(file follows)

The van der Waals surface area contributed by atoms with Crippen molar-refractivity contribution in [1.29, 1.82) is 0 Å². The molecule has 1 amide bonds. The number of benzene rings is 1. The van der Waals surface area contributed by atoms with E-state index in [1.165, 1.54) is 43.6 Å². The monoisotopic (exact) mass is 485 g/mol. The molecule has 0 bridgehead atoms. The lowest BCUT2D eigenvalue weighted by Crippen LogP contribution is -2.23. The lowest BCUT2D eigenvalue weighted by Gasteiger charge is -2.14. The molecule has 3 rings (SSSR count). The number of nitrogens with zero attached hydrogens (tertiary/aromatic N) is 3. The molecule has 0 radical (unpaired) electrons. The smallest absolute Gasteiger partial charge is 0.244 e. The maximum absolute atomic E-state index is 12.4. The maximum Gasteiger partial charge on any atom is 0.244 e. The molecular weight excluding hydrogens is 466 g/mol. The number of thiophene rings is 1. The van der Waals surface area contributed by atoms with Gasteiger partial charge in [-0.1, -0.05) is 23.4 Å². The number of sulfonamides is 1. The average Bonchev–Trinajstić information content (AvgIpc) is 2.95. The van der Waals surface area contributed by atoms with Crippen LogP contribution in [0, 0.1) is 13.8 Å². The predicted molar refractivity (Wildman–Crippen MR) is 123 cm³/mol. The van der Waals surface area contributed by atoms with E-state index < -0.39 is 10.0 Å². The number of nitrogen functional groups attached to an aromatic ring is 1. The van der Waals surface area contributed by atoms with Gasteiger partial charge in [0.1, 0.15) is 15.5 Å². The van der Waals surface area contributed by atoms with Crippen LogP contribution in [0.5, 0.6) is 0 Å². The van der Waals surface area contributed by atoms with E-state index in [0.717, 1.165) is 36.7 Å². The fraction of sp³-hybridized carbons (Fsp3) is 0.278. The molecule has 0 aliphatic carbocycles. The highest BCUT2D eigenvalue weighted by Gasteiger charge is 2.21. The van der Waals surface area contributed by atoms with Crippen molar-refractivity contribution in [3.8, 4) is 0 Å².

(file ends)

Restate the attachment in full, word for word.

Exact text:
The van der Waals surface area contributed by atoms with Crippen molar-refractivity contribution in [1.29, 1.82) is 0 Å². The molecule has 1 amide bonds. The number of benzene rings is 1. The van der Waals surface area contributed by atoms with E-state index in [1.165, 1.54) is 43.6 Å². The monoisotopic (exact) mass is 485 g/mol. The molecule has 0 bridgehead atoms. The lowest BCUT2D eigenvalue weighted by Crippen LogP contribution is -2.23. The lowest BCUT2D eigenvalue weighted by Gasteiger charge is -2.14. The molecule has 3 rings (SSSR count). The number of nitrogens with zero attached hydrogens (tertiary/aromatic N) is 3. The molecule has 0 radical (unpaired) electrons. The smallest absolute Gasteiger partial charge is 0.244 e. The maximum absolute atomic E-state index is 12.4. The maximum Gasteiger partial charge on any atom is 0.244 e. The molecular weight excluding hydrogens is 466 g/mol. The number of thiophene rings is 1. The van der Waals surface area contributed by atoms with Gasteiger partial charge in [-0.1, -0.05) is 23.4 Å². The number of sulfonamides is 1. The average Bonchev–Trinajstić information content (AvgIpc) is 2.95. The van der Waals surface area contributed by atoms with Crippen LogP contribution in [0, 0.1) is 13.8 Å². The predicted molar refractivity (Wildman–Crippen MR) is 123 cm³/mol. The van der Waals surface area contributed by atoms with E-state index < -0.39 is 10.0 Å². The number of nitrogen functional groups attached to an aromatic ring is 1. The van der Waals surface area contributed by atoms with Gasteiger partial charge in [0.1, 0.15) is 15.5 Å². The van der Waals surface area contributed by atoms with Crippen LogP contribution in [0.5, 0.6) is 0 Å². The van der Waals surface area contributed by atoms with E-state index in [0.717, 1.165) is 36.7 Å². The fraction of sp³-hybridized carbons (Fsp3) is 0.278. The molecule has 0 aliphatic carbocycles. The highest BCUT2D eigenvalue weighted by Gasteiger charge is 2.21. The van der Waals surface area contributed by atoms with Crippen molar-refractivity contribution in [3.8, 4) is 0 Å².